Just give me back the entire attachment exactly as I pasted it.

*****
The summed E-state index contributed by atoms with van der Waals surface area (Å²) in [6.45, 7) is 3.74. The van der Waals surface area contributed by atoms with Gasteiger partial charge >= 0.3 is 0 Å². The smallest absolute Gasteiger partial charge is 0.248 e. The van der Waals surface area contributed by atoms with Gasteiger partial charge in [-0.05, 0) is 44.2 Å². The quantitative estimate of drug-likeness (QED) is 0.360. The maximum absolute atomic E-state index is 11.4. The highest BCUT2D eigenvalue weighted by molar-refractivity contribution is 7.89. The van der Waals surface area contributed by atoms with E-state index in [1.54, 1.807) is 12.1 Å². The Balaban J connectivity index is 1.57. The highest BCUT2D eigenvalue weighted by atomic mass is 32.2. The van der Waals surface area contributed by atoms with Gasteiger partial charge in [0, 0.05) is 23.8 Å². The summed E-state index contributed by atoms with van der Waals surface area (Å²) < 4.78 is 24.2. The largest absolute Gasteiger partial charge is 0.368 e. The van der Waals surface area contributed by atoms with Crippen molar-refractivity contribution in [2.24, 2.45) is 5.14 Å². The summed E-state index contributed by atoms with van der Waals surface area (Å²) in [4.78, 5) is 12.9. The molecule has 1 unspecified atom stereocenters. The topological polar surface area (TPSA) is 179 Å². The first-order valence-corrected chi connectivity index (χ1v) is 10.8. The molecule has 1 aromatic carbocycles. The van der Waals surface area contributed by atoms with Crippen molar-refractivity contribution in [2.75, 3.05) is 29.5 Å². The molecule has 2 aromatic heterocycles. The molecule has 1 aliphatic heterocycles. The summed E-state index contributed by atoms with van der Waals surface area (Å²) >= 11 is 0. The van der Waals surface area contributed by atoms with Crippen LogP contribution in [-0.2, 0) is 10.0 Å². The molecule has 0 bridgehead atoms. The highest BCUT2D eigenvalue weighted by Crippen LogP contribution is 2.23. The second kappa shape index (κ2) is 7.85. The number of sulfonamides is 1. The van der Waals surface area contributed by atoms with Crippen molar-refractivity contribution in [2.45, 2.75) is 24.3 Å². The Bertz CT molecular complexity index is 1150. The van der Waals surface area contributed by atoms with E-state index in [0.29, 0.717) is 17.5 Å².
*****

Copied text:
The summed E-state index contributed by atoms with van der Waals surface area (Å²) in [6.45, 7) is 3.74. The van der Waals surface area contributed by atoms with Gasteiger partial charge >= 0.3 is 0 Å². The smallest absolute Gasteiger partial charge is 0.248 e. The van der Waals surface area contributed by atoms with Gasteiger partial charge in [-0.05, 0) is 44.2 Å². The quantitative estimate of drug-likeness (QED) is 0.360. The maximum absolute atomic E-state index is 11.4. The highest BCUT2D eigenvalue weighted by molar-refractivity contribution is 7.89. The van der Waals surface area contributed by atoms with E-state index in [1.54, 1.807) is 12.1 Å². The Balaban J connectivity index is 1.57. The highest BCUT2D eigenvalue weighted by atomic mass is 32.2. The van der Waals surface area contributed by atoms with Gasteiger partial charge in [0, 0.05) is 23.8 Å². The summed E-state index contributed by atoms with van der Waals surface area (Å²) < 4.78 is 24.2. The largest absolute Gasteiger partial charge is 0.368 e. The van der Waals surface area contributed by atoms with Crippen molar-refractivity contribution in [2.24, 2.45) is 5.14 Å². The summed E-state index contributed by atoms with van der Waals surface area (Å²) in [4.78, 5) is 12.9. The molecule has 1 unspecified atom stereocenters. The topological polar surface area (TPSA) is 179 Å². The first-order valence-corrected chi connectivity index (χ1v) is 10.8. The molecule has 1 aromatic carbocycles. The van der Waals surface area contributed by atoms with Crippen molar-refractivity contribution in [2.75, 3.05) is 29.5 Å². The molecule has 2 aromatic heterocycles. The molecule has 1 aliphatic heterocycles. The summed E-state index contributed by atoms with van der Waals surface area (Å²) >= 11 is 0. The van der Waals surface area contributed by atoms with Crippen LogP contribution in [-0.2, 0) is 10.0 Å². The molecule has 0 bridgehead atoms. The highest BCUT2D eigenvalue weighted by Crippen LogP contribution is 2.23. The second kappa shape index (κ2) is 7.85. The number of sulfonamides is 1. The van der Waals surface area contributed by atoms with Crippen molar-refractivity contribution in [2.45, 2.75) is 24.3 Å². The Bertz CT molecular complexity index is 1150. The van der Waals surface area contributed by atoms with E-state index in [0.29, 0.717) is 17.5 Å².